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PTH-119 A Comparison of Colonoscopists Performance in Recording and Labelling Images Taken During Endoscopy Using The Recorded Image Quality Index (RIQI) Tool
  1. D Samuel,
  2. JB Berrill,
  3. J Hurley,
  4. B Lee,
  5. E Hawkes,
  6. S Yosief,
  7. N Hawkes
  1. Gastroenterology, Cwm Taf University Health Board, Mid Glamorgan, UK

Abstract

Introduction Recording images on the endoscopic reporting tool and report writing are key skills for a colonoscopist. Together they represent the data set on which other clinicians have to base decisions. The performance level of colonoscopists in this area of endoscopy is not commonly measured. We therefore aimed to examine the variation in image recording amongst a cohort of colonoscopists performing regular colonoscopy using the validated Recorded Image Quality Index (RIQI) tool.

Methods We searched the HICCS Endoscopic Reporting System for all colonoscopists performing regular colonoscopy (n = 11). All procedures performed between July and December 2015 were identified (screening cases were excluded). All images and the endoscopy report for the first 10 cases with pathological findings for each colonoscopist were obtained, ordered into folders and data anonymised. The 110 image sets were scored by 3 independent assessors using the validated RIQI score. This measures 4 domains representation, labelling, caecal landmarks and image quality high scores indicate high utility of the images as a base for decision-making. Kruskal-Wallis non-parametric test was used to compared differences in rank sums between groups.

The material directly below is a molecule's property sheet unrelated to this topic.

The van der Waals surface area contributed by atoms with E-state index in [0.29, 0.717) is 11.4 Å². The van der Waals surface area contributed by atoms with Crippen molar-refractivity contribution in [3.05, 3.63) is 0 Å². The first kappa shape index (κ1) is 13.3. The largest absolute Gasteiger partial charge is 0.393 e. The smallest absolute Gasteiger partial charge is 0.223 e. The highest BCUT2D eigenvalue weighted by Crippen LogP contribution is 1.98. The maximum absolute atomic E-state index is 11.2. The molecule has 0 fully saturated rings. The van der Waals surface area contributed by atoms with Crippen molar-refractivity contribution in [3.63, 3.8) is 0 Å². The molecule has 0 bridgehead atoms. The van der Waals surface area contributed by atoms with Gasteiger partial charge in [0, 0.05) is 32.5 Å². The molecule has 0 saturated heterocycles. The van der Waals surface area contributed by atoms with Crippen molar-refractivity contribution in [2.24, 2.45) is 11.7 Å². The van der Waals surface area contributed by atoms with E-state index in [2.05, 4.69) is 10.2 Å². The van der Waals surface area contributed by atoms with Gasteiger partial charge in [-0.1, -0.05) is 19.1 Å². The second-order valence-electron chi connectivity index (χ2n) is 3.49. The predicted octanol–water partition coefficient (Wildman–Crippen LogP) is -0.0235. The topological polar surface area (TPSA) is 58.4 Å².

Results 110 data sets were reviewed by 3 assessors generating 330 RIQI scores. These observations were pooled for each colonoscopist yielding a median RIQI score from 30 observations. Inter-observer rating scores for the 3 assessors were in the moderate to good range. Median values for colonoscopists ranged from 2 (scores less than 4 indicate a < 2% utility value as a base for decision-making) to 10 (scores 9–10 have a 96.5% utility rate). Upper quartile performers on RIQI score were significantly better than the lower quartile of colonoscopists (Kruskal-Wallis, H = 1132 (1, n = 180, p < 0.00001). 4/11 (37%) colonoscopists met acceptable standards (median 9–10), 5/11 (45%) were rated as needing improvement (median 6–8) and 2/11 (18%) demonstrated poor performance (median ≤5).

Conclusion The RIQI tool demonstrates widely varying performance in capture of quality images during endoscopy. High quality image capture and reporting is an important aspect of endoscopic practice. RIQI provides a performance indicator that can be used as an audit and training tool to improve performance in this area of practice.

Disclosure of Interest None Declared

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